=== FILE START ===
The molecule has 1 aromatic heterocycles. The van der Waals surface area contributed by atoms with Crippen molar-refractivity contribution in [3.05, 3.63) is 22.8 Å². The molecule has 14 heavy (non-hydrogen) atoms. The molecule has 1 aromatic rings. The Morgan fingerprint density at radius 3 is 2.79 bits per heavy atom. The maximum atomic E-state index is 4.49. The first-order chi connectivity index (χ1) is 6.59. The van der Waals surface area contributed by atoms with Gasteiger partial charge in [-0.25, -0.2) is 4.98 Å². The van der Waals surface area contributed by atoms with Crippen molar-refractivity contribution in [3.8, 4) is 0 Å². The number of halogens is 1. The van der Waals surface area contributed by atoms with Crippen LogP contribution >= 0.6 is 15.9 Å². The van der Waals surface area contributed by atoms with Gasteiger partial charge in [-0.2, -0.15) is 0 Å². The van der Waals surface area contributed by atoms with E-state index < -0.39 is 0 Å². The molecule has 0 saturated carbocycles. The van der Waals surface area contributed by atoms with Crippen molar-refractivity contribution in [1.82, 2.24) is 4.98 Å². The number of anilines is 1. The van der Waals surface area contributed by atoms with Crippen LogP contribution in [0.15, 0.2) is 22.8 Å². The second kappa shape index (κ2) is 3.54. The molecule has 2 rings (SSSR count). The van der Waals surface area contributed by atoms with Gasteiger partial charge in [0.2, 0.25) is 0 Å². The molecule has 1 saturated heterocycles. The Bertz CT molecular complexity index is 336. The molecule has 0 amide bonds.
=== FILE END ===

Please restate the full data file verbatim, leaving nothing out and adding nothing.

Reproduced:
The molecule has 1 aromatic heterocycles. The van der Waals surface area contributed by atoms with Crippen molar-refractivity contribution in [3.05, 3.63) is 22.8 Å². The molecule has 14 heavy (non-hydrogen) atoms. The molecule has 1 aromatic rings. The Morgan fingerprint density at radius 3 is 2.79 bits per heavy atom. The maximum atomic E-state index is 4.49. The first-order chi connectivity index (χ1) is 6.59. The van der Waals surface area contributed by atoms with Gasteiger partial charge in [-0.25, -0.2) is 4.98 Å². The van der Waals surface area contributed by atoms with Crippen molar-refractivity contribution in [3.8, 4) is 0 Å². The number of halogens is 1. The van der Waals surface area contributed by atoms with Crippen LogP contribution >= 0.6 is 15.9 Å². The van der Waals surface area contributed by atoms with Gasteiger partial charge in [-0.2, -0.15) is 0 Å². The van der Waals surface area contributed by atoms with E-state index < -0.39 is 0 Å². The molecule has 0 saturated carbocycles. The van der Waals surface area contributed by atoms with Crippen molar-refractivity contribution in [1.82, 2.24) is 4.98 Å². The number of anilines is 1. The van der Waals surface area contributed by atoms with Crippen LogP contribution in [0.15, 0.2) is 22.8 Å². The second kappa shape index (κ2) is 3.54. The molecule has 2 rings (SSSR count). The van der Waals surface area contributed by atoms with Gasteiger partial charge in [0.2, 0.25) is 0 Å². The molecule has 1 saturated heterocycles. The Bertz CT molecular complexity index is 336. The molecule has 0 amide bonds.